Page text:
Economy No urgency to repay the debt, but it will...

No urgency to repay the debt, but it will have to be done, according to Esther Duflo


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648x415 esther duflo prix nobel croit retour croissance

Esther Duflo, Nobel Prize winner, believes in the return of growth – Paul Grover/REX/SIPA

The Nobel laureate in economics Esther Duflo declared on Monday opposed to the cancellation of the debt of the European Central Bank (ECB) which would cause interest rates to soar, but advocated the reestablishment of a “progressive taxation To reimburse her when the time comes.

Canceling the debt would not generate “any gain since in any case the debt costs nothing for the moment, we have all the time it takes to repay it and that can be done by an appropriate tax system”, “without limiting expenses. », Declared the professor at the Massachusetts Institute of Technology (MIT) on France Inter.

Debt necessarily repaid?

In doing so, the one who is this year guest professor at the Paris School of Economics (PSE) takes the opposite view of the call launched by several economists, including her colleague Thomas Piketty of the PSE, for the ECB to abandon the titles. of European public debt that it holds.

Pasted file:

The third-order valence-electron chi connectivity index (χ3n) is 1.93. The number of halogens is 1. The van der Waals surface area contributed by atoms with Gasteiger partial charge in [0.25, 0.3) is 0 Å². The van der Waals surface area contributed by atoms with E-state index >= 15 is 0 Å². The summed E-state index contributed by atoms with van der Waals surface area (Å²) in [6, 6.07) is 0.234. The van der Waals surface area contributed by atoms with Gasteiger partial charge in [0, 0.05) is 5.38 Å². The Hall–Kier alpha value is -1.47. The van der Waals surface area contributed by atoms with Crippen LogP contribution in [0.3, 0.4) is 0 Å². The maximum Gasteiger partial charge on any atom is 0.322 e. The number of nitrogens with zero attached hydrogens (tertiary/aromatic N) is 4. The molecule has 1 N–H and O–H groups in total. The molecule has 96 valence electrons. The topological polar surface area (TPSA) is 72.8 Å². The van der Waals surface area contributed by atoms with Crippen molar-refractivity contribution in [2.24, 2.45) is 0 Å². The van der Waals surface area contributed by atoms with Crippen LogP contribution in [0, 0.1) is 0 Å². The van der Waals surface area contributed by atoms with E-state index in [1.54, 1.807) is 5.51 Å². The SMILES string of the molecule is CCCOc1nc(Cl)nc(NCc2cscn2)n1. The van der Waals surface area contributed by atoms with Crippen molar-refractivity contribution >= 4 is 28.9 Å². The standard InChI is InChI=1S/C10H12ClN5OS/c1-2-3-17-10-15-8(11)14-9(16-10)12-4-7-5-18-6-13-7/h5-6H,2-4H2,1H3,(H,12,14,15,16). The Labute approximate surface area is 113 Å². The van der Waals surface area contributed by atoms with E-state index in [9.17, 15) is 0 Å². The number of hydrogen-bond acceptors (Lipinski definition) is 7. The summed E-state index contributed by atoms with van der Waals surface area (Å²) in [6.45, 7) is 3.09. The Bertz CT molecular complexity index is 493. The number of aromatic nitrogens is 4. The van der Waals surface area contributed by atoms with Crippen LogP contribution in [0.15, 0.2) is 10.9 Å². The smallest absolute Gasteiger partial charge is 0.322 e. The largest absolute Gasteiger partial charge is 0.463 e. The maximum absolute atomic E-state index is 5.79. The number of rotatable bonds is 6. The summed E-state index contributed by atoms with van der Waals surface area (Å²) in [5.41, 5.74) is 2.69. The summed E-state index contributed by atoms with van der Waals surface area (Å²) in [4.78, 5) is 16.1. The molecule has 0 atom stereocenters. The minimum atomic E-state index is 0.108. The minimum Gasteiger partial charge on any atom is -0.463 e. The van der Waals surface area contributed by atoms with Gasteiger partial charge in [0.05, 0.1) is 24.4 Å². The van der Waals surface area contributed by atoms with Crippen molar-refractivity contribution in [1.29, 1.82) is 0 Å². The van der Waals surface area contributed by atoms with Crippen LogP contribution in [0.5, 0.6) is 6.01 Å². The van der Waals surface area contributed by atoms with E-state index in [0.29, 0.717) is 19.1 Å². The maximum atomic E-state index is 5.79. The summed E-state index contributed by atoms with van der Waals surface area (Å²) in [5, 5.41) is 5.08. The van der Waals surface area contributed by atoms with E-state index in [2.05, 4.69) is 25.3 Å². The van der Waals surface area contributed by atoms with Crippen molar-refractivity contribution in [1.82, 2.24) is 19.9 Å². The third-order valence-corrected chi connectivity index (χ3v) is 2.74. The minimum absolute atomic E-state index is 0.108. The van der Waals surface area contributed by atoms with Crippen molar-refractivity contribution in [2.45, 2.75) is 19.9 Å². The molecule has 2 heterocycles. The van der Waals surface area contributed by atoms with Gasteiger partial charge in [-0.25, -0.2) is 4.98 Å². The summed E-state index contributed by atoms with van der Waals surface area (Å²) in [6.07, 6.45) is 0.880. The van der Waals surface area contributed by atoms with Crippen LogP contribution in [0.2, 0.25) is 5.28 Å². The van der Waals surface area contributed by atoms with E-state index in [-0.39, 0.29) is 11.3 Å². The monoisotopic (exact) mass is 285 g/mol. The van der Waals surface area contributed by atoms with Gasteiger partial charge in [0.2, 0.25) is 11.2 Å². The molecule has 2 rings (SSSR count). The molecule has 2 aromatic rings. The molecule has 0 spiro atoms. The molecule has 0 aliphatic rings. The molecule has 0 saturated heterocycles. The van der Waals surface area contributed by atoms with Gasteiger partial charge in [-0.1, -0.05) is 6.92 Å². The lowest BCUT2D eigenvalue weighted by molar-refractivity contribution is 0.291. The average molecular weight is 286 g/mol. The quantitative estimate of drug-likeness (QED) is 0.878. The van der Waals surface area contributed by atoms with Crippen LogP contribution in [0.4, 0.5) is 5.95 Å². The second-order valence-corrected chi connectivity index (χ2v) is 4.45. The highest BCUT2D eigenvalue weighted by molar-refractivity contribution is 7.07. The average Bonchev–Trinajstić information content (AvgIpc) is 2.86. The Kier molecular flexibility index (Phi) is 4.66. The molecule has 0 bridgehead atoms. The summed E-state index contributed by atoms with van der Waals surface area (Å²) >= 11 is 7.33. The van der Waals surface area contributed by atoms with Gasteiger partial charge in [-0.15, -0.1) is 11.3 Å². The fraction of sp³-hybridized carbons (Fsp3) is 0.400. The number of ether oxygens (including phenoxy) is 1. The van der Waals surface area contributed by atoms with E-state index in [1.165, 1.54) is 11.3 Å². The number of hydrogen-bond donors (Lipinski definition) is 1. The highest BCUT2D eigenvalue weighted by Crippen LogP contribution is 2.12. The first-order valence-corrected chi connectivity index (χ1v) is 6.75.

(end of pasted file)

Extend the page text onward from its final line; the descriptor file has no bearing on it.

“The reason why interest rates are at zero is because the financial market is absolutely convinced that this debt will be repaid”, argued the economist, citing the example of Spain or the Greece during the eurozone crisis, which “when borrowing in their own name faced huge rates because investors were afraid this debt would not be repaid”. For Esther Duflo, this debate is all the less relevant as there is “no pressure in the short term” to repay this debt given the level of interest rates which makes debt service painless.

More progressiveness

On the other hand, “as soon as the economies have returned to their cruising speed”, it will be necessary to return to “more balanced budgets” and this will be “the opportunity to rethink taxation which is progressive within countries and ideally concerted effort between the countries to precisely allow this progressive taxation ”, she argued.

“More progressivity is a response to how to repay the debt” but also to the increase in income inequalities, she added, joining Thomas Piketty on this subject. Proof that this is not utopian, “in Eisenhower’s America, the tax rates on the most important income were 95-96%” she stressed with reference to the general who presided. the United States from 1953 to 1961.



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